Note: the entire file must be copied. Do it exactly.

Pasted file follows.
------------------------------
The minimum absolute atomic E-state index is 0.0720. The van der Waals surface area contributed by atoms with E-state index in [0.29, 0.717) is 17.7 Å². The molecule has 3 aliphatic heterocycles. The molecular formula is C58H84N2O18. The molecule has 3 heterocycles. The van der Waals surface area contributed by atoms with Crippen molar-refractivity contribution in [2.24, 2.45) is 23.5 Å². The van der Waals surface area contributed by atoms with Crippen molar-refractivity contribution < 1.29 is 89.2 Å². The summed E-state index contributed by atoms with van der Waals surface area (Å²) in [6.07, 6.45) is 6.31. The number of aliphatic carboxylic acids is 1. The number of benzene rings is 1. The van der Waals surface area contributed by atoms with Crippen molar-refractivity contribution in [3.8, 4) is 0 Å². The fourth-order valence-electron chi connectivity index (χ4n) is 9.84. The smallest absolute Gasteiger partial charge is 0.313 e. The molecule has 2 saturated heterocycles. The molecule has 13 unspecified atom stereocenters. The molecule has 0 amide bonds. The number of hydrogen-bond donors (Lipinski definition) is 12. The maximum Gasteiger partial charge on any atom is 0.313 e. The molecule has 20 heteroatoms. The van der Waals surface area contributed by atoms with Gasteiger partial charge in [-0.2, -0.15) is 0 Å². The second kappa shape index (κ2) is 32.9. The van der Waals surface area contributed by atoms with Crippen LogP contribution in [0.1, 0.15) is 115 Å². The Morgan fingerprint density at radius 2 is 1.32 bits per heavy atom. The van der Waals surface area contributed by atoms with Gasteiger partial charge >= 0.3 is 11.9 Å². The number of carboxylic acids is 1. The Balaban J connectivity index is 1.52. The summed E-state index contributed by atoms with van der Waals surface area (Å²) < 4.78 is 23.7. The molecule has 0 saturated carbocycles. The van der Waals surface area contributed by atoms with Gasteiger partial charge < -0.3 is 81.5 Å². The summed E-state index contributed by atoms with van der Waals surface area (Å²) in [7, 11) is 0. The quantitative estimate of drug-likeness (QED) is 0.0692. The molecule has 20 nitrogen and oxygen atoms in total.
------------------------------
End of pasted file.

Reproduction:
The minimum absolute atomic E-state index is 0.0720. The van der Waals surface area contributed by atoms with E-state index in [0.29, 0.717) is 17.7 Å². The molecule has 3 aliphatic heterocycles. The molecular formula is C58H84N2O18. The molecule has 3 heterocycles. The van der Waals surface area contributed by atoms with Crippen molar-refractivity contribution in [2.24, 2.45) is 23.5 Å². The van der Waals surface area contributed by atoms with Crippen molar-refractivity contribution < 1.29 is 89.2 Å². The summed E-state index contributed by atoms with van der Waals surface area (Å²) in [6.07, 6.45) is 6.31. The number of aliphatic carboxylic acids is 1. The number of benzene rings is 1. The van der Waals surface area contributed by atoms with Crippen molar-refractivity contribution in [3.8, 4) is 0 Å². The fourth-order valence-electron chi connectivity index (χ4n) is 9.84. The smallest absolute Gasteiger partial charge is 0.313 e. The molecule has 2 saturated heterocycles. The molecule has 13 unspecified atom stereocenters. The molecule has 0 amide bonds. The number of hydrogen-bond donors (Lipinski definition) is 12. The maximum Gasteiger partial charge on any atom is 0.313 e. The molecule has 20 heteroatoms. The van der Waals surface area contributed by atoms with Gasteiger partial charge in [-0.2, -0.15) is 0 Å². The second kappa shape index (κ2) is 32.9. The van der Waals surface area contributed by atoms with Crippen LogP contribution in [0.1, 0.15) is 115 Å². The Morgan fingerprint density at radius 2 is 1.32 bits per heavy atom. The van der Waals surface area contributed by atoms with Gasteiger partial charge >= 0.3 is 11.9 Å². The number of carboxylic acids is 1. The Balaban J connectivity index is 1.52. The summed E-state index contributed by atoms with van der Waals surface area (Å²) < 4.78 is 23.7. The molecule has 0 saturated carbocycles. The van der Waals surface area contributed by atoms with Gasteiger partial charge < -0.3 is 81.5 Å². The summed E-state index contributed by atoms with van der Waals surface area (Å²) in [7, 11) is 0. The quantitative estimate of drug-likeness (QED) is 0.0692. The molecule has 20 nitrogen and oxygen atoms in total.